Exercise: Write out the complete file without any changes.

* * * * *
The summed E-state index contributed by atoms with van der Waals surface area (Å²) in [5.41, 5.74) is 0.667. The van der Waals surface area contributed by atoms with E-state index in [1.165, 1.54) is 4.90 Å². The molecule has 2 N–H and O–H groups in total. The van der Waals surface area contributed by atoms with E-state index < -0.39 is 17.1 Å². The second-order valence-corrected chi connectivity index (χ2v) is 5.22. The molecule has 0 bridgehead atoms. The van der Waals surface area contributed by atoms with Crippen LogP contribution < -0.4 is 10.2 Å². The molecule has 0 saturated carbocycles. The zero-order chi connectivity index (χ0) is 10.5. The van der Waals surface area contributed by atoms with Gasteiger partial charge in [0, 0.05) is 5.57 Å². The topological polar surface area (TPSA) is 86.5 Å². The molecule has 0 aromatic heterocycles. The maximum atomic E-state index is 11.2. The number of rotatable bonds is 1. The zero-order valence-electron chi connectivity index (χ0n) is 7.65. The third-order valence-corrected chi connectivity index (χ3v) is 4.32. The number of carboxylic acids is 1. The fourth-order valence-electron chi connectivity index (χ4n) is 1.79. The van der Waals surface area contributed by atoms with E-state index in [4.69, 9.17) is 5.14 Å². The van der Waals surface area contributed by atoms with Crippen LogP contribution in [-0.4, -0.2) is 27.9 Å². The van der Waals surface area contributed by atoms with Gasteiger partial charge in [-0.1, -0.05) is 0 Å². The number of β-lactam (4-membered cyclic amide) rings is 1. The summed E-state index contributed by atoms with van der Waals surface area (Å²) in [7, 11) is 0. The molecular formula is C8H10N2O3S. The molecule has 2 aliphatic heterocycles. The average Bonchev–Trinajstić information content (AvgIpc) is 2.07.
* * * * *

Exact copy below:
The summed E-state index contributed by atoms with van der Waals surface area (Å²) in [5.41, 5.74) is 0.667. The van der Waals surface area contributed by atoms with E-state index in [1.165, 1.54) is 4.90 Å². The molecule has 2 N–H and O–H groups in total. The van der Waals surface area contributed by atoms with E-state index < -0.39 is 17.1 Å². The second-order valence-corrected chi connectivity index (χ2v) is 5.22. The molecule has 0 bridgehead atoms. The van der Waals surface area contributed by atoms with Crippen LogP contribution < -0.4 is 10.2 Å². The molecule has 0 saturated carbocycles. The zero-order chi connectivity index (χ0) is 10.5. The van der Waals surface area contributed by atoms with Gasteiger partial charge in [0, 0.05) is 5.57 Å². The topological polar surface area (TPSA) is 86.5 Å². The molecule has 0 aromatic heterocycles. The maximum atomic E-state index is 11.2. The number of rotatable bonds is 1. The zero-order valence-electron chi connectivity index (χ0n) is 7.65. The third-order valence-corrected chi connectivity index (χ3v) is 4.32. The number of carboxylic acids is 1. The fourth-order valence-electron chi connectivity index (χ4n) is 1.79. The van der Waals surface area contributed by atoms with E-state index in [4.69, 9.17) is 5.14 Å². The van der Waals surface area contributed by atoms with Crippen LogP contribution in [-0.4, -0.2) is 27.9 Å². The van der Waals surface area contributed by atoms with Gasteiger partial charge in [-0.1, -0.05) is 0 Å². The number of β-lactam (4-membered cyclic amide) rings is 1. The summed E-state index contributed by atoms with van der Waals surface area (Å²) in [7, 11) is 0. The molecular formula is C8H10N2O3S. The molecule has 2 aliphatic heterocycles. The average Bonchev–Trinajstić information content (AvgIpc) is 2.07.